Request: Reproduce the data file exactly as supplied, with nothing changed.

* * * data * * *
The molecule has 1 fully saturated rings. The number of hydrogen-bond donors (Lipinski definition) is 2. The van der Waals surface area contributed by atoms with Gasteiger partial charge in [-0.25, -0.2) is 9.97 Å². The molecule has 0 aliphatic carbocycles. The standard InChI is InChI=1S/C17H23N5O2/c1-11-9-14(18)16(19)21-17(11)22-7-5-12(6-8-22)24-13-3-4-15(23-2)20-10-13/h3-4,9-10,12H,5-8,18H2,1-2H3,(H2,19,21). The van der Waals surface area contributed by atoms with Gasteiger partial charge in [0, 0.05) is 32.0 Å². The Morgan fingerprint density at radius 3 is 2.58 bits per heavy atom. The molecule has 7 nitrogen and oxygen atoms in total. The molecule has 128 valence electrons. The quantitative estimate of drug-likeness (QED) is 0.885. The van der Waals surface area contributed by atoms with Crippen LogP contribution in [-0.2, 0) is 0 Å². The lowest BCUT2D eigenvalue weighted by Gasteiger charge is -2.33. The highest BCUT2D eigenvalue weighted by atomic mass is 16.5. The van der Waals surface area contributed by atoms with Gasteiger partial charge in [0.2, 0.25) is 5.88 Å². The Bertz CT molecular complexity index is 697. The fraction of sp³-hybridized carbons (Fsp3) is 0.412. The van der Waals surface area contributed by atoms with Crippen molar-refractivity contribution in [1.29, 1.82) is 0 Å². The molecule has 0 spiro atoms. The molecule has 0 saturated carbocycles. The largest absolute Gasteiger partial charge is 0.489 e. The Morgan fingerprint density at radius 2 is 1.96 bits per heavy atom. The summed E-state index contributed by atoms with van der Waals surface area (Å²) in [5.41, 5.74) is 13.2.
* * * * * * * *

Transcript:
The molecule has 1 fully saturated rings. The number of hydrogen-bond donors (Lipinski definition) is 2. The van der Waals surface area contributed by atoms with Gasteiger partial charge in [-0.25, -0.2) is 9.97 Å². The molecule has 0 aliphatic carbocycles. The standard InChI is InChI=1S/C17H23N5O2/c1-11-9-14(18)16(19)21-17(11)22-7-5-12(6-8-22)24-13-3-4-15(23-2)20-10-13/h3-4,9-10,12H,5-8,18H2,1-2H3,(H2,19,21). The van der Waals surface area contributed by atoms with Gasteiger partial charge in [0, 0.05) is 32.0 Å². The Morgan fingerprint density at radius 3 is 2.58 bits per heavy atom. The molecule has 7 nitrogen and oxygen atoms in total. The molecule has 128 valence electrons. The quantitative estimate of drug-likeness (QED) is 0.885. The van der Waals surface area contributed by atoms with Crippen LogP contribution in [-0.2, 0) is 0 Å². The lowest BCUT2D eigenvalue weighted by Gasteiger charge is -2.33. The highest BCUT2D eigenvalue weighted by atomic mass is 16.5. The van der Waals surface area contributed by atoms with Gasteiger partial charge in [0.2, 0.25) is 5.88 Å². The Bertz CT molecular complexity index is 697. The fraction of sp³-hybridized carbons (Fsp3) is 0.412. The van der Waals surface area contributed by atoms with Crippen molar-refractivity contribution in [1.29, 1.82) is 0 Å². The molecule has 0 spiro atoms. The molecule has 0 saturated carbocycles. The largest absolute Gasteiger partial charge is 0.489 e. The Morgan fingerprint density at radius 2 is 1.96 bits per heavy atom. The summed E-state index contributed by atoms with van der Waals surface area (Å²) in [5.41, 5.74) is 13.2.